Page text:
Midlands restaurant owner used GPS to track wife before fatal shooting, prosecutors say

Prosecutors on Wednesday described the fatal chain of events that led to the fatal encounter between restaurant mogul Greg Leon and his wife’s lover, who was found dead in a parking lot, naked except for his socks. .

Calling 12 witnesses over two days, 11th Circuit attorney Rick Hubbard and assistant attorney Suzanne Mayes advanced the argument that Leon, consumed by murderous rage, followed his wife to the quiet parking lot at the using a GPS locator hidden in his Mercedes. Brandishing a .357 Smith and Wesson revolver, he then fired four shots into the back seat, two of which hit and killed Arturo Bravo Santos, his wife’s lover, prosecutors say.

The fatal encounter between Leon and Bravo in the parking lot was sparked earlier on Valentine’s Day 2016, according to a timeline pieced together from Facebook posts, call recordings, texts, surveillance footage and testimony from experts and law enforcement investigators.

Leon’s wife, Rachel, and Bravo exchanged messages throughout the day on Feb. 14, 2016. She sent Bravo emojis, and he responded with a photo of himself in a patterned sweater. The sweater was later found in the car.

Around 5 p.m., Rachel Leon texted Bravo, “Love come now.”

“Okay,” Bravo replied. Later that evening, Rachel walked away from a family Valentine’s Day dinner at Carrabba’s Italian Grill on Columbiana Drive to meet Bravo at the 110 Riverchase Way Park and Ride lot.

The exhibits show photos stored on the phone of Rachel Leon, wife of Greg Leon, of her and her alleged lover Arturo Bravo Santos during a trip they took to Charleston.

The exhibits show photos stored on the phone of Rachel Leon, wife of Greg Leon, of her and her alleged lover Arturo Bravo Santos during a trip they took to Charleston.

During cross-examination of Lexington Police Department Detective Marc Miramontes, defense attorney Jack Swerling, who argued in his opening statement that Rachel was being manipulated for her money, asked if Bravo was increasingly angrier that Rachel didn’t return her other calls and texts throughout dinner. . Miramontes said he didn’t know.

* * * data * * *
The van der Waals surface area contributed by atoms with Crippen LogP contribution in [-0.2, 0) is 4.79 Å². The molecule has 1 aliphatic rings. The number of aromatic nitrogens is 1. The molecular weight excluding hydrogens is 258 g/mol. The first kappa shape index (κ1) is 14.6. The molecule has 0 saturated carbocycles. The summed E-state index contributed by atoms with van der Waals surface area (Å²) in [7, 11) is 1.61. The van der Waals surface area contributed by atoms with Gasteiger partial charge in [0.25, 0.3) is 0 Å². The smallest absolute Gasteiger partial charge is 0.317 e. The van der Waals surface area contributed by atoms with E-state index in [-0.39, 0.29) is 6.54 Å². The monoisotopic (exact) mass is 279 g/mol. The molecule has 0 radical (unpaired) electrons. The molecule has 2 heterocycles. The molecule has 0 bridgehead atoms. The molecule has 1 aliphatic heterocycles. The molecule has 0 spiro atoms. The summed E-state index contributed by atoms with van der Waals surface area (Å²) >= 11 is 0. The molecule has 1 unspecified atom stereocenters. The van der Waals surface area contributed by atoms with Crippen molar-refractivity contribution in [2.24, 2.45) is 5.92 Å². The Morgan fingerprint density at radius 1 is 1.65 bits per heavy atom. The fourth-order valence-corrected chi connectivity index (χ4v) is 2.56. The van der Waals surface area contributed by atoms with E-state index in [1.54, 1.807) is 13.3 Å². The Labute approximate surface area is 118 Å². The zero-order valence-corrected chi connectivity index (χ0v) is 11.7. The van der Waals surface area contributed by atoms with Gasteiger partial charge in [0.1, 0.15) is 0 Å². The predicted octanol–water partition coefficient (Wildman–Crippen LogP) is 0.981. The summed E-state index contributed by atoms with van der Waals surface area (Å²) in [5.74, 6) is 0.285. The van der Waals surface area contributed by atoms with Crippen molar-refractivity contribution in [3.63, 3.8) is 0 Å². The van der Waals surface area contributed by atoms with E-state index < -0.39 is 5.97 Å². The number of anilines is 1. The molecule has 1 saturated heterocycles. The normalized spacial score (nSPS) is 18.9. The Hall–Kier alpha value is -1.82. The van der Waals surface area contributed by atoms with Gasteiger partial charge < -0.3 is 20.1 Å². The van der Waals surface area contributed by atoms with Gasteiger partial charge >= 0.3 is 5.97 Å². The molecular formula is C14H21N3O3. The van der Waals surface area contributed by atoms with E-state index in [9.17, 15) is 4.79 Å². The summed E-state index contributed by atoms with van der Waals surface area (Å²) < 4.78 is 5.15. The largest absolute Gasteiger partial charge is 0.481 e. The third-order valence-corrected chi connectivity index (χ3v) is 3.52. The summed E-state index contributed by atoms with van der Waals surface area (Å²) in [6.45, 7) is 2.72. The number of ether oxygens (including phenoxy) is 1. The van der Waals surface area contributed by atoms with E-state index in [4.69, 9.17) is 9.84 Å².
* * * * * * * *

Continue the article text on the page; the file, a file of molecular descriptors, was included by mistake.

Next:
Shortly before 7 p.m., the Leons left the restaurant separately. At 7:15 p.m., surveillance footage showed Greg Leon’s Range Rover arriving at one of his restaurants, which attorneys called San Jose #1. Leon personally managed this restaurant and had an office there. Around this time, Rachel had two brief phone calls with her husband within two minutes. Later, she made a third call to her husband, which he did not answer.

Bravo, whose name appeared in Rachel’s phone as “Avi”, called her at 7:39 p.m., and the two spoke for less than a minute. At 7:43 p.m., surveillance footage showed Rachel’s white Mercedes SUV arriving at the park and ride, where Bravo was waiting. She then climbed into the back seat of the silver Toyota Tundra she had bought him three days before.

Back at San Jose #1, surveillance footage from the restaurant lobby taken shortly after 8 p.m. showed Leon appearing disturbed. Rachel’s phone records indicate that calls from Leon’s cell phone at 8:08 a.m. and from his restaurant five minutes later went unanswered.

Around the same time, a video showed Leon staring obsessively at his phone. For several minutes he stood behind the hosts’ stand, then paced to sit on a bench in the corner without looking up from the screen. He appeared to be trying to look for something, said Miramontes, who noted that at 8:10 p.m. an app on Leon’s phone allegedly showed the Mercedes was at the park and ride.

The app was developed by Spireon, a vehicle tracking company specializing in fleet management, which also made the GPS device hidden under the hood of Rachel’s car,